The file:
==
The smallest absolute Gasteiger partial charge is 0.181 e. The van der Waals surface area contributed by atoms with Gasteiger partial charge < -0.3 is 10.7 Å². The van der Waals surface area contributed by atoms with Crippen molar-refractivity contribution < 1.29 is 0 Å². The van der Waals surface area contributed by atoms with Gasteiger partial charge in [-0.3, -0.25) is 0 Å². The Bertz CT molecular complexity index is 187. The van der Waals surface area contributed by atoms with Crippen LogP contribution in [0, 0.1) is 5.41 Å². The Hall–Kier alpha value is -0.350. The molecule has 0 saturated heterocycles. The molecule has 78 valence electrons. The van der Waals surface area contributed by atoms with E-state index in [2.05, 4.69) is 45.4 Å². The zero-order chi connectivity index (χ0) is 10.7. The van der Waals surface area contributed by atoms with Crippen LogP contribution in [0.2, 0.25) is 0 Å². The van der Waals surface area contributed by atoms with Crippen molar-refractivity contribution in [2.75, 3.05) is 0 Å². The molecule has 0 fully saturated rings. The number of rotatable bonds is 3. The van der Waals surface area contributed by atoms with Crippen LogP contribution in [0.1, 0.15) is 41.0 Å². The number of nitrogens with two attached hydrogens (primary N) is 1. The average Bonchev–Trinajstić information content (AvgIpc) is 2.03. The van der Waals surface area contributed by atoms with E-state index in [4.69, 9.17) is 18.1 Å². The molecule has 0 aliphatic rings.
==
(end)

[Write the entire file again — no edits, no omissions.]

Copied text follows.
The smallest absolute Gasteiger partial charge is 0.181 e. The van der Waals surface area contributed by atoms with Gasteiger partial charge < -0.3 is 10.7 Å². The van der Waals surface area contributed by atoms with Crippen molar-refractivity contribution < 1.29 is 0 Å². The van der Waals surface area contributed by atoms with Gasteiger partial charge in [-0.3, -0.25) is 0 Å². The Bertz CT molecular complexity index is 187. The van der Waals surface area contributed by atoms with Crippen LogP contribution in [0, 0.1) is 5.41 Å². The Hall–Kier alpha value is -0.350. The molecule has 0 saturated heterocycles. The molecule has 78 valence electrons. The van der Waals surface area contributed by atoms with E-state index in [2.05, 4.69) is 45.4 Å². The zero-order chi connectivity index (χ0) is 10.7. The van der Waals surface area contributed by atoms with Crippen LogP contribution in [0.2, 0.25) is 0 Å². The van der Waals surface area contributed by atoms with Crippen molar-refractivity contribution in [2.75, 3.05) is 0 Å². The molecule has 0 fully saturated rings. The number of rotatable bonds is 3. The van der Waals surface area contributed by atoms with Crippen LogP contribution in [0.1, 0.15) is 41.0 Å². The number of nitrogens with two attached hydrogens (primary N) is 1. The average Bonchev–Trinajstić information content (AvgIpc) is 2.03. The van der Waals surface area contributed by atoms with E-state index in [4.69, 9.17) is 18.1 Å². The molecule has 0 aliphatic rings.